And when it came down to my case, it was a big strike against me. I think the idea that a skinny college-educated white guy from a middle class family could, through reasoning it out, come to the conclusion that the logical thing to do would be put on a ski mask and get out in the streets against fascists is something that really scared people. Because it means they might be wrong. They might be doing the wrong thing and letting the fascists sneak up the trellis of the state. I think that scares them. And because [prior to arrest] I had this image of an upstanding citizen, they decided it was the right thing to do to make an example of me.
ARB: Did other inmates know that you were in for political reasons?
DAC: It was widely known. I got a lot of fist bumps for beating up a Trump supporter. On different occasions people came up to me and knew me from the news. I was open about it in there and it helped. No one’s repping white supremacy in Rikers; they’d get their ass beat.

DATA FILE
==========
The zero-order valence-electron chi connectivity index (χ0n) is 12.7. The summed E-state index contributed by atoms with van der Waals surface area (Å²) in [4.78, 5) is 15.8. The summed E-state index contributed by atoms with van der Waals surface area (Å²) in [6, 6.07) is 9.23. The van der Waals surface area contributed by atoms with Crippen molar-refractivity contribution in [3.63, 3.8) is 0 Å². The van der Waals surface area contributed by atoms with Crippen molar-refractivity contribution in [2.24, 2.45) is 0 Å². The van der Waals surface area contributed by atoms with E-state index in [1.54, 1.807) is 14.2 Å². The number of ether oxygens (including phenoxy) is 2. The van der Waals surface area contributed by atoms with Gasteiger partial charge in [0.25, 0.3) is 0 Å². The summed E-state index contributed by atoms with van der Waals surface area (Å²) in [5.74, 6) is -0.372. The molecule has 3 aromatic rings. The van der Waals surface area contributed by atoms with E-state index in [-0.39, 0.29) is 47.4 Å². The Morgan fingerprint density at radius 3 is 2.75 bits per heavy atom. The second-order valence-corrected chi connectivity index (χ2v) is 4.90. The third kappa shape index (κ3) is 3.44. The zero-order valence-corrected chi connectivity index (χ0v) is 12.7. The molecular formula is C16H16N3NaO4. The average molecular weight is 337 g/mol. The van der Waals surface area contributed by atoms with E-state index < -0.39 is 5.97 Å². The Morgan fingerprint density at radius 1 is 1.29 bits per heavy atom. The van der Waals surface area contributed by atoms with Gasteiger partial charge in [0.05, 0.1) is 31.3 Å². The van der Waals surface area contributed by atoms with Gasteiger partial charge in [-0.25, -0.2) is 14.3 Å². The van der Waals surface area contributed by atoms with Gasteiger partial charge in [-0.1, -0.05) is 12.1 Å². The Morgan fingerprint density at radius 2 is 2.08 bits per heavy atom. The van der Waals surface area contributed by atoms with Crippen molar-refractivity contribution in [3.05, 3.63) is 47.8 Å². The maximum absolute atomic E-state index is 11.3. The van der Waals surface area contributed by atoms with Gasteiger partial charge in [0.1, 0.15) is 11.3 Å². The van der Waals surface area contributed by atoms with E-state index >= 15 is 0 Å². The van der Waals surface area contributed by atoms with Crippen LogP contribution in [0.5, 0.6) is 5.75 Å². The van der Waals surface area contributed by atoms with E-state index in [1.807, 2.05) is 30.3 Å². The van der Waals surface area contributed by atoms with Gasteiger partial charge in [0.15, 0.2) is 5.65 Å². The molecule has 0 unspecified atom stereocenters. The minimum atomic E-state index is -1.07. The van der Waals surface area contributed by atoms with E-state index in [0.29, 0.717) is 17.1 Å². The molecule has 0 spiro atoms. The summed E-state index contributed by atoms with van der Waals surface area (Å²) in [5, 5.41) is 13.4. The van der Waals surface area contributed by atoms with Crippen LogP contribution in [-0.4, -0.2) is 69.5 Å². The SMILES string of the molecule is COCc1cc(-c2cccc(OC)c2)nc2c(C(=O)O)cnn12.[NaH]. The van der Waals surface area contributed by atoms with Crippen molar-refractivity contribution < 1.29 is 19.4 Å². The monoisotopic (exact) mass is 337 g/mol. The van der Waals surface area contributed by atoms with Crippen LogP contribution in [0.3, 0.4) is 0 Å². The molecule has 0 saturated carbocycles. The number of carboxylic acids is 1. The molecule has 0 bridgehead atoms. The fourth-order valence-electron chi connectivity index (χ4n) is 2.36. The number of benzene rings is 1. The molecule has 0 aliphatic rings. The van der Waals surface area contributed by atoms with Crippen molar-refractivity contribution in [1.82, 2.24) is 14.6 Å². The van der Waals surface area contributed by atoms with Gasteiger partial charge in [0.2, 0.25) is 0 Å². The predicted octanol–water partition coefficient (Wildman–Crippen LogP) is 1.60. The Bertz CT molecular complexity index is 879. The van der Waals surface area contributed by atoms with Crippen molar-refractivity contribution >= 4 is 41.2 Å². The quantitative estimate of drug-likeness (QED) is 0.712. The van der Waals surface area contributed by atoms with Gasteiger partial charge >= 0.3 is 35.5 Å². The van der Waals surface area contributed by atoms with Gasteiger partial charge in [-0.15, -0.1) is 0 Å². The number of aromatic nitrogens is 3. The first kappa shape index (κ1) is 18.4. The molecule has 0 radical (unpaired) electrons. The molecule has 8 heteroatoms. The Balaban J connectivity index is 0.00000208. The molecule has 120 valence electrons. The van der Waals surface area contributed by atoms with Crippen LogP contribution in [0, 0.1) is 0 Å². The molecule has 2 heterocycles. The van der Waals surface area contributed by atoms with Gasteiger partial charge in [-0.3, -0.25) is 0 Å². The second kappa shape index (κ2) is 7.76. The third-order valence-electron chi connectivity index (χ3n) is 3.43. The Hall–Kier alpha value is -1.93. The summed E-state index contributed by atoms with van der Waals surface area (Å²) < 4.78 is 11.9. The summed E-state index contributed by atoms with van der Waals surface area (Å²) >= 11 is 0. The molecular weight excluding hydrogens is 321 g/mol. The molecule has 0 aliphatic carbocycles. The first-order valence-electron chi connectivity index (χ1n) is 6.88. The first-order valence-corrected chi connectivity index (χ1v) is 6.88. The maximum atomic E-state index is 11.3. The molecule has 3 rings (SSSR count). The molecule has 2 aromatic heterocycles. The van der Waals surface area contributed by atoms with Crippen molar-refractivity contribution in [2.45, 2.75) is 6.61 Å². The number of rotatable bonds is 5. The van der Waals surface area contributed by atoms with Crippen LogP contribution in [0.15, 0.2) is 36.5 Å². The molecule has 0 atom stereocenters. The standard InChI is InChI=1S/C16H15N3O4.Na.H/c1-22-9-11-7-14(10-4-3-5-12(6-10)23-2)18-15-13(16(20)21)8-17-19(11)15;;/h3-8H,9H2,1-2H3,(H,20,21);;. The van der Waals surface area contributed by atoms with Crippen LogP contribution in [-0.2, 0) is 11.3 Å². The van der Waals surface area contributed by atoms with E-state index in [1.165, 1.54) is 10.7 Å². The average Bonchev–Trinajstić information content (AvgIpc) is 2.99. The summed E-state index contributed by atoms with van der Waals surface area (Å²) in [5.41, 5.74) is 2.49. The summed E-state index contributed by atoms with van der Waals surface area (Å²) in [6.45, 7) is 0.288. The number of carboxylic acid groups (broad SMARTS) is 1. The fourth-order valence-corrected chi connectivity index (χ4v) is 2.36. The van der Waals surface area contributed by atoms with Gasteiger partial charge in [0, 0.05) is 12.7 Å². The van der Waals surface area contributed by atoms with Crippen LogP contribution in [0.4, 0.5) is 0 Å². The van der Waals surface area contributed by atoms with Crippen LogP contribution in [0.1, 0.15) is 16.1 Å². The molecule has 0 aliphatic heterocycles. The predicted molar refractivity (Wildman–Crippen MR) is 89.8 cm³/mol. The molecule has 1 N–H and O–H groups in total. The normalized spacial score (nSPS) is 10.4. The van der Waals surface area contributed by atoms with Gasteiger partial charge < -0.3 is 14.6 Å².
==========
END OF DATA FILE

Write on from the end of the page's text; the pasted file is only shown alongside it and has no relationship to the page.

ARB: You were incarcerated during the pandemic, what were the conditions like in the jail?
DAC: We didn’t have any PPE, there were no masks, cleaning supplies had always been hard to come by, even something as simple as hand soap. People were wearing extra t-shirts around their faces. People were very skittish when it first broke. Strangely, as coronavirus was getting really bad the Department of Corrections was continuing to randomly move people around. When March rolled around people were starting to be let go a day or two before their release date, which was strange. It was clear that they were trying to empty the jails out, but it didn’t work. Then people started getting sick. You started seeing COs escorting inmates who were coughing—they were both wearing surgical masks—out of the building. And rumors started to spread. “I heard someone in this dorm or cell block got sick,” “I heard one of the COs got it.”
Captains, who are the middle managers of the Corrections Department, would say ‘sleep head to toe’ like that’s the solution. The Corrections Department called inmate councils, where you send a delegate from each housing unit, supposedly to talk about your grievances with the higher levels of management. It gives [inmates] a feeling of control, of democracy, it looks good on paper, but it does nothing. Deputy wardens, the highest-ranking DOC officials you might have the chance to speak with, had ideas like, “squeeze an orange into a glass of water.” But you can’t keep oranges. They’re contraband. They were saying things like drink green tea, just wash your hands. We wanted masks. We wanted them to do temperature checks for all the COs coming into the building.